The resignation earlier this week of Sir Ivan Rogers, head of UKREP at the EU, and his revelation that he did not yet know what the UK government would try to aim for in Brexit, has prompted a new round of criticism of Theresa May’s effectiveness. This has been a persistent theme since she took office.
I argued for Remain on purely economic grounds, so I am no fan of the direction the government is headed in. But I think the criticisms are greatly overdone and misunderstand the problem she and her government are facing.
Leave won partly because it united a broad church of people who wanted to get out of the EU but for sometimes different and sometimes contradictory reasons. Some wanted to control immigration and were even content to watch trade barriers emerge, or perhaps even welcomed it as a reversal of globalisation. Some wanted to make steps towards freer trade and exit the EU’s system of agricultural and regional subsidies. Others had political reasons for leaving, seeing the EU as a socialist, internationalist and a failing political construct.
The price of victory was arriving into the post referendum world without a concrete plan.
This broad church got broader still when May won the Tory leadership, and the Parliamentary Party got down to the business of calculating how it would hold onto power. There were added a lot of Tory Remainers. Their support is bought: Brexit must not be too hard. And there are some amongst them who might feel threatened locally at some point by a party – finally revealed to be the Lib Dems – that campaigned on a Remain platform.
The reason no detailed plan has emerged yet is because the different sides have to negotiate a compromise. And like all high stakes negotiations, parties won’t agree to anything and tie themselves in publicly until the last possible moment. Witness the deal Cameron brought back from the EU. Or the negotiations between the EU, IMF and Greece. Or countless other examples.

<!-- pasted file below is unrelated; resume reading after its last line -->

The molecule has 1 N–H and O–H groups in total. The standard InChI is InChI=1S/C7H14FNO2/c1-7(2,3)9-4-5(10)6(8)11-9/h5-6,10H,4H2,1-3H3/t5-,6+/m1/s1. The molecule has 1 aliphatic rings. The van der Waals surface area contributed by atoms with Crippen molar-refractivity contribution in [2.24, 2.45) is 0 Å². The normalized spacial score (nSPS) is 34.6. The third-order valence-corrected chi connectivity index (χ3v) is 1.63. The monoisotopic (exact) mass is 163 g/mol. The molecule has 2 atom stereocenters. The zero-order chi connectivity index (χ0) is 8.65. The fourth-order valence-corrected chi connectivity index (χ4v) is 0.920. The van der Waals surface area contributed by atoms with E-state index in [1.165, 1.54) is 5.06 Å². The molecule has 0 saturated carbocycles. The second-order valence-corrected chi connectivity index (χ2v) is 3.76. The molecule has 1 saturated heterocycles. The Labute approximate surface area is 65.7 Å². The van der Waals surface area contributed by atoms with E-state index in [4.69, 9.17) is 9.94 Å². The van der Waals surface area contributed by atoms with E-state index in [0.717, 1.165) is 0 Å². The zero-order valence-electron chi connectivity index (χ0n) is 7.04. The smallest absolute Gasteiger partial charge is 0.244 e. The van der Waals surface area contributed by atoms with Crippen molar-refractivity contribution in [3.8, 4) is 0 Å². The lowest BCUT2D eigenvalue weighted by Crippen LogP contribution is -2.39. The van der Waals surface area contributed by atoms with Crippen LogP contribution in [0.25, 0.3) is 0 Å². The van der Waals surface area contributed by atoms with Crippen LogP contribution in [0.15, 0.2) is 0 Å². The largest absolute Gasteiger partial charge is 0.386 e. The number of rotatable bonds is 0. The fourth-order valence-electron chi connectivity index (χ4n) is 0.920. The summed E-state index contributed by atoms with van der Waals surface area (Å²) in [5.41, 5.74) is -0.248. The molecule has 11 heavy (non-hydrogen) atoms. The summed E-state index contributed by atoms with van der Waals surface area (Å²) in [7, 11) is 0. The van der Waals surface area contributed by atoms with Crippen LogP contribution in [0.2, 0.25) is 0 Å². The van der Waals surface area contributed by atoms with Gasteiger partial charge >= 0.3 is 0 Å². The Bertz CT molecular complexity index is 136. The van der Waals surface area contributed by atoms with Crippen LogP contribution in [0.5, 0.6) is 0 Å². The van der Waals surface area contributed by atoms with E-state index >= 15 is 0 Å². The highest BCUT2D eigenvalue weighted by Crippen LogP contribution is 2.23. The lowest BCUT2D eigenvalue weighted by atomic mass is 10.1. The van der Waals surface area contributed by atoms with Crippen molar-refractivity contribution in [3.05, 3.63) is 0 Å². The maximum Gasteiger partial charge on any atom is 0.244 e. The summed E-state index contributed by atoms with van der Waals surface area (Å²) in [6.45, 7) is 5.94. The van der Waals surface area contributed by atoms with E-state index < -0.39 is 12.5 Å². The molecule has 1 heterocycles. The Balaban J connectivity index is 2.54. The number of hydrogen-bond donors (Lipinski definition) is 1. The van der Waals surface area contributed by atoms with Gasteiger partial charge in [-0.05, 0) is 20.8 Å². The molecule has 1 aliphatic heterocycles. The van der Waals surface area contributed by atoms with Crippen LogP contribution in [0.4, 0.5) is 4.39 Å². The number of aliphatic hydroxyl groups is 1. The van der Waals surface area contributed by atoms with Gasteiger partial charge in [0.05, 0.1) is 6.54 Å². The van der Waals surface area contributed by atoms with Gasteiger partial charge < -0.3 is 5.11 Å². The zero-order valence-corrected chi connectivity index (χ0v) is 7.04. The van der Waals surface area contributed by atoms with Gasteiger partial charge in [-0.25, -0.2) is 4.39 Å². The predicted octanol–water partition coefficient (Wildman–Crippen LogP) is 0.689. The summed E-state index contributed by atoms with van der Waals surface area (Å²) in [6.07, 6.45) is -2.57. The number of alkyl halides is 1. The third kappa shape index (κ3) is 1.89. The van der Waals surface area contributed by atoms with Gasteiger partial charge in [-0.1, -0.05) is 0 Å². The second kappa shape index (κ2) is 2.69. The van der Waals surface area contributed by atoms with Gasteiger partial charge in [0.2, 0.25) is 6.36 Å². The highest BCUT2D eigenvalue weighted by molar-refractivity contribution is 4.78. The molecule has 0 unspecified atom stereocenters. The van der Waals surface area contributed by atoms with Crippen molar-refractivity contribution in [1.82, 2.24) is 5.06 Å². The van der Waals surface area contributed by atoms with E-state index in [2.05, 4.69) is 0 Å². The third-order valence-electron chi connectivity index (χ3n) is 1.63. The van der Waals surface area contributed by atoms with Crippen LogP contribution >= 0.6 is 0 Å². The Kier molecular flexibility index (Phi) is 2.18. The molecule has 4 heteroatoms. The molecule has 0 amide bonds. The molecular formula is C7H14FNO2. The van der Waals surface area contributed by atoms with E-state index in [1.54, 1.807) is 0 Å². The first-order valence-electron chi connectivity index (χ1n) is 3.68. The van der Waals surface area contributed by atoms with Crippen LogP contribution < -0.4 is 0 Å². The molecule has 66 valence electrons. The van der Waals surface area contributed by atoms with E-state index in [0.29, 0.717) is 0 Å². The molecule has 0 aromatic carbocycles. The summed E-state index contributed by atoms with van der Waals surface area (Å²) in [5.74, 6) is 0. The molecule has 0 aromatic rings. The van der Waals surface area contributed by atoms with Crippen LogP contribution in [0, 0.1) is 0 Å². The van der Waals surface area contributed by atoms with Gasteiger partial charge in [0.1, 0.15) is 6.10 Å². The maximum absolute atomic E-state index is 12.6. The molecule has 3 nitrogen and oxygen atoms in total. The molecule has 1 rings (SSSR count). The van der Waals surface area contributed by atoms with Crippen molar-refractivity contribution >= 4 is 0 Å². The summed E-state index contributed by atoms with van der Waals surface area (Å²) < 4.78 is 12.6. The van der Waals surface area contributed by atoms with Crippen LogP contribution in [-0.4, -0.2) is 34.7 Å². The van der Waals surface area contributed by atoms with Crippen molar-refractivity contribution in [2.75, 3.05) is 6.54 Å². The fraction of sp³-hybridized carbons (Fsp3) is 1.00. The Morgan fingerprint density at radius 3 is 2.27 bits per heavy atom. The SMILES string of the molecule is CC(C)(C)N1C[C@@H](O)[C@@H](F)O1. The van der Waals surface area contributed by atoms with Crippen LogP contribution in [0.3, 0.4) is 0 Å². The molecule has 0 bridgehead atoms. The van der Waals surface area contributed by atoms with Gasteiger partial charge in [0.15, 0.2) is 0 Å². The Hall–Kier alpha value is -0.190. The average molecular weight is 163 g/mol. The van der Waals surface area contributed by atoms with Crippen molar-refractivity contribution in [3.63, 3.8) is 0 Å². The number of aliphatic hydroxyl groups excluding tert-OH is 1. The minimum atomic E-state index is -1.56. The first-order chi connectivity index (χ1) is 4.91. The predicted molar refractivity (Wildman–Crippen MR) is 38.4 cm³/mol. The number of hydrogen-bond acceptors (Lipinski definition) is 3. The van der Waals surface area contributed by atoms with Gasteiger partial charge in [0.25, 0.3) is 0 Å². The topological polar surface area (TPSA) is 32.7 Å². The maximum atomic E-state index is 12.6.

Making sure everyone is on board is vital because the Government majority is very slender. That begs the question why May boxed herself into not holding a general election before 2020 despite buoyant poll ratings. But even that can be put down to this negotiation problem. An early general election can’t be fought confidently unless the different Leave and Remain groups within the Conservative party are signed up to something that sounds coherent, concrete and can be put to the electorate.
Short of capitulating to the other side, I don’t see how the PM, Chancellor and the three Brexiteers Davies, Fox and Johnson could have got to a plan yet. And that is not likely. Not just for reasons to do with personal conviction about what the best kind of Brexit would be. But because there are big political risks in finding yourself owning the wrong compromise. A sharp, post-referendum recession might have triggered a capitulation by hard Brexiters, but that hasn’t happened.
Tony Yates is Professor of Economics at Birmingham University.